Document Detail

Internet use in pregnancy informs women's decision making: a web-based survey.
MedLine Citation:
PMID:  20557533     Owner:  NLM     Status:  MEDLINE    
BACKGROUND: Internet access and usage is almost ubiquitous, providing new opportunities and increasing challenges for health care practitioners and users. With pregnant women reportedly turning to the Internet for information during pregnancy, a better understanding of this behavior is needed. The objective of this study was to ascertain why and how pregnant women use the Internet as a health information source, and the overall effect it had on their decision making. Kuhlthau's (1993) information-seeking model was adapted to provide the underpinning theoretical framework for the study.
METHODS: The design was exploratory and descriptive. Data were collected using a valid and reliable web-based questionnaire. Over a 12-week period, 613 women from 24 countries who had confirmed that they had used the Internet for pregnancy-related information during their pregnancy completed and submitted a questionnaire.
RESULTS: Most women (97%) used search engines such as Google to identify online web pages to access a large variety of pregnancy-related information and to use the Internet for pregnancy-related social networking, support, and electronic commerce (i.e., e-commerce). Almost 94 percent of women used the Internet to supplement information already provided by health professionals and 83 percent used it to influence their pregnancy decision making. Nearly half of the respondents reported dissatisfaction with information given by health professionals (48.6%) and lack of time to ask health professionals questions (46.5%) as key factors influencing them to access the Internet. Statistically, women's confidence levels significantly increased with respect to making decisions about their pregnancy after Internet usage (p < 0.05).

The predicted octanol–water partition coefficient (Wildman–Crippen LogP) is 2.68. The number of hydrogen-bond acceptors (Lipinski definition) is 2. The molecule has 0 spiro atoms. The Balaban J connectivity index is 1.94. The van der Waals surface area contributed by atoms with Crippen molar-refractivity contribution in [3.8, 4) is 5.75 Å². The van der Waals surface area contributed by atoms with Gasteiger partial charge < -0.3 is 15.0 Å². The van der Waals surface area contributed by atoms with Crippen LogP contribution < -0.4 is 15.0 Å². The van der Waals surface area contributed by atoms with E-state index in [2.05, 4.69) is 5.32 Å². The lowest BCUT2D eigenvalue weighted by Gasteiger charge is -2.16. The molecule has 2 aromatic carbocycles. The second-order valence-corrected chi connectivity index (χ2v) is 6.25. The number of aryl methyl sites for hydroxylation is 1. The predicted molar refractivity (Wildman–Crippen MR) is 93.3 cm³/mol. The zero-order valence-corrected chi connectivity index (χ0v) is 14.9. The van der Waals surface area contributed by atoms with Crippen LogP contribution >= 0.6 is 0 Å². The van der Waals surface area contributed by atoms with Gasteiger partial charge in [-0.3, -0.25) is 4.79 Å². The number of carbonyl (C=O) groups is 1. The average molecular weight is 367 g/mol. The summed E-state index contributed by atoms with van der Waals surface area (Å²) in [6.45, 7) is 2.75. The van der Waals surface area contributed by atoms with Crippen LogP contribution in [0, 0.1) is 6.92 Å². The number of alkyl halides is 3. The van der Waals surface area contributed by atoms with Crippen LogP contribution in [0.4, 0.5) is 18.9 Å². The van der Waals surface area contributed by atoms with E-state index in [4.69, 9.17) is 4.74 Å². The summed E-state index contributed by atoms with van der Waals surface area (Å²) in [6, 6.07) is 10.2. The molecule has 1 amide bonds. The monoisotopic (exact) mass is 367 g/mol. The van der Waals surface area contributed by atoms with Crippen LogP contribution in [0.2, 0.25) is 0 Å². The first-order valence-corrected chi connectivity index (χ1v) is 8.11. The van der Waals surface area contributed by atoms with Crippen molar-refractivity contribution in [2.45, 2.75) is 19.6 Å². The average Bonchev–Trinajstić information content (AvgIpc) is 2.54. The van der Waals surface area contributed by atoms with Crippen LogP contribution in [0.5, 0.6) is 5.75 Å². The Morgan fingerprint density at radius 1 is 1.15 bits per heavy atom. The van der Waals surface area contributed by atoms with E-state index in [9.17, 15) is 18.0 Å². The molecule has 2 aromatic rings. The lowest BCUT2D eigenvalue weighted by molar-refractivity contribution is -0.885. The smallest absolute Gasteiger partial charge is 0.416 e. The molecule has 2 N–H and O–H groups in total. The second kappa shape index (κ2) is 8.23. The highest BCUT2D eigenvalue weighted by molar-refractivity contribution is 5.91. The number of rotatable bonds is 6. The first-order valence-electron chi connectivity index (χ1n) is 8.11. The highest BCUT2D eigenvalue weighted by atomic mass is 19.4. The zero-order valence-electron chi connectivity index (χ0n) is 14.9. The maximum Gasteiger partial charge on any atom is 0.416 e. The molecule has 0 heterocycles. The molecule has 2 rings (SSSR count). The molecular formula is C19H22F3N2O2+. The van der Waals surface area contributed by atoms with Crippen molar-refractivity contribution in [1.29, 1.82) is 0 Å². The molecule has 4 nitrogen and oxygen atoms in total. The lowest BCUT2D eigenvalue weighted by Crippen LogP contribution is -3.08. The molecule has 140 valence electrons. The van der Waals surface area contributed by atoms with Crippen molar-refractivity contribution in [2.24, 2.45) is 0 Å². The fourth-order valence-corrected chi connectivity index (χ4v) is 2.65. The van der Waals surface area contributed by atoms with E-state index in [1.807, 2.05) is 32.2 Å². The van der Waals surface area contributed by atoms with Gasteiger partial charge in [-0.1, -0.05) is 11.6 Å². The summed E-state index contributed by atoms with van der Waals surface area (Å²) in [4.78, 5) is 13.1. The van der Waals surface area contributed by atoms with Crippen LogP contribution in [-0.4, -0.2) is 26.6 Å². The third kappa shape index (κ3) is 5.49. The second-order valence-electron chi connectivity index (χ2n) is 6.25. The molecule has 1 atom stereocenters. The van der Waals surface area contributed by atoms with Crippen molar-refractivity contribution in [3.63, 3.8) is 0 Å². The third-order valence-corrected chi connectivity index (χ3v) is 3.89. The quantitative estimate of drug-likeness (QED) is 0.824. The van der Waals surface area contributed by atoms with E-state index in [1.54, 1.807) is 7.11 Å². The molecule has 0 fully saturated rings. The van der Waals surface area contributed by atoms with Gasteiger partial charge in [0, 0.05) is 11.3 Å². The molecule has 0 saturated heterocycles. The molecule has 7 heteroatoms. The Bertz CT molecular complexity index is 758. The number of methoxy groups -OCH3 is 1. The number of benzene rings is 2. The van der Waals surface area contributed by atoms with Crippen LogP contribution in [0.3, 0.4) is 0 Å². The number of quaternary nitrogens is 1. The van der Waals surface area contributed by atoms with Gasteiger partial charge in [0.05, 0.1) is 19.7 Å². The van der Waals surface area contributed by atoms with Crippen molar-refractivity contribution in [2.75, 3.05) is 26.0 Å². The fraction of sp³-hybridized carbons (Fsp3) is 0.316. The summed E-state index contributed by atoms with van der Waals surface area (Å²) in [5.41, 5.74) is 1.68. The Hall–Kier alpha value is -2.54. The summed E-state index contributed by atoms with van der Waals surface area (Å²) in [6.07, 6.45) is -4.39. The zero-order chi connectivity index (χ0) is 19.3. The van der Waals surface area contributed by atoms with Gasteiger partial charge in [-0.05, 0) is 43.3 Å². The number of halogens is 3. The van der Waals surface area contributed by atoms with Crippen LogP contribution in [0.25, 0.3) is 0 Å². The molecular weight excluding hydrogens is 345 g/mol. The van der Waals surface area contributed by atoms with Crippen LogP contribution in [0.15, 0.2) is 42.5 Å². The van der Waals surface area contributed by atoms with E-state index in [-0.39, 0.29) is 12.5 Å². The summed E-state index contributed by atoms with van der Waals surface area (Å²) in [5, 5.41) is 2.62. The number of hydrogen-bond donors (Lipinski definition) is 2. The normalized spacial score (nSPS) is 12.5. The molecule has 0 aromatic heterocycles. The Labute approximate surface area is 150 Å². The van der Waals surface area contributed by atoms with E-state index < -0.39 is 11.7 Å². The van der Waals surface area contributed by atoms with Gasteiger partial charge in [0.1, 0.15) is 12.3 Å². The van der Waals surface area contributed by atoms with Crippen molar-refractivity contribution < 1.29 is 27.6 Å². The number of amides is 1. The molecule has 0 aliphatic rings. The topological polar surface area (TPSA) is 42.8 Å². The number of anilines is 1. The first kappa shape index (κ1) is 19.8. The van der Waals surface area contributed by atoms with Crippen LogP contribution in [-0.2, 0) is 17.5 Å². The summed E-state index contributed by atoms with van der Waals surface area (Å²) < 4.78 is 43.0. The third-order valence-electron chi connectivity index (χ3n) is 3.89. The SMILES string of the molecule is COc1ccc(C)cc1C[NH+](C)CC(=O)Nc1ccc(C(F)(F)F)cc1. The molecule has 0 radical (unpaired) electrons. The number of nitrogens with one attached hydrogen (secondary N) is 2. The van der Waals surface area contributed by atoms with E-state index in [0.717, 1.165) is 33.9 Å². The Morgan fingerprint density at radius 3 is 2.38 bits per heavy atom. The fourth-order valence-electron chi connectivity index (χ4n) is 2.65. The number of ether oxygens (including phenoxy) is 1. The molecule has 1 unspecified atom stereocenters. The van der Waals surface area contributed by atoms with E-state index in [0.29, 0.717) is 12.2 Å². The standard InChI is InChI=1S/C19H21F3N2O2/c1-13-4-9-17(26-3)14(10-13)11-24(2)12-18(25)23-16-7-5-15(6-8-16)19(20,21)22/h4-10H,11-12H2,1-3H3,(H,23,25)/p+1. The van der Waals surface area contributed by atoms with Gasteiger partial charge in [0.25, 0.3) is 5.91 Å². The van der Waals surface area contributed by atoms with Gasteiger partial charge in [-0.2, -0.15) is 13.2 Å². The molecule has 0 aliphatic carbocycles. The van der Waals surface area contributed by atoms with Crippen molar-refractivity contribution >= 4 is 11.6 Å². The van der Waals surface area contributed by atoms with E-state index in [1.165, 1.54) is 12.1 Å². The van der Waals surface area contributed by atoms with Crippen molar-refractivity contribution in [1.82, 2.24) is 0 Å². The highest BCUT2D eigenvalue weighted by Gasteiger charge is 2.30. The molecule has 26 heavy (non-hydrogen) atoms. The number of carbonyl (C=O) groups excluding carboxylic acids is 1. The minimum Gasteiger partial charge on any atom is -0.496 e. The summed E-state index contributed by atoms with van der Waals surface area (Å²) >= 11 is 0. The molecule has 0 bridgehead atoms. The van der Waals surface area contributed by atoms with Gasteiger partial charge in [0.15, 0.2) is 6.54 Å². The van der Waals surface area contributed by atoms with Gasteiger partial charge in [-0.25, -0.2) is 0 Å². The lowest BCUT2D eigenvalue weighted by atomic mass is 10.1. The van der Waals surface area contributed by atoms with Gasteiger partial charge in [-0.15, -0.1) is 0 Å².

CONCLUSIONS: In this study, the Internet played a significant part in the respondents' health information seeking and decision making in pregnancy. Health professionals need to be ready to support pregnant women in online data retrieval, interpretation, and application.
Briege M Lagan; Marlene Sinclair; W George Kernohan
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Publication Detail:
Type:  Journal Article; Research Support, Non-U.S. Gov't    
Journal Detail:
Title:  Birth (Berkeley, Calif.)     Volume:  37     ISSN:  1523-536X     ISO Abbreviation:  Birth     Publication Date:  2010 Jun 
Date Detail:
Created Date:  2010-06-18     Completed Date:  2010-10-01     Revised Date:  2011-03-23    
Medline Journal Info:
Nlm Unique ID:  8302042     Medline TA:  Birth     Country:  United States    
Other Details:
Languages:  eng     Pagination:  106-15     Citation Subset:  IM    
School of Nursing and Midwifery, University of Dundee, Dundee, Scotland, UK.
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MeSH Terms
Decision Making*
Internet / utilization*
Pregnant Women / psychology*
Comment In:
Birth. 2011 Mar;38(1):93-4   [PMID:  21332781 ]

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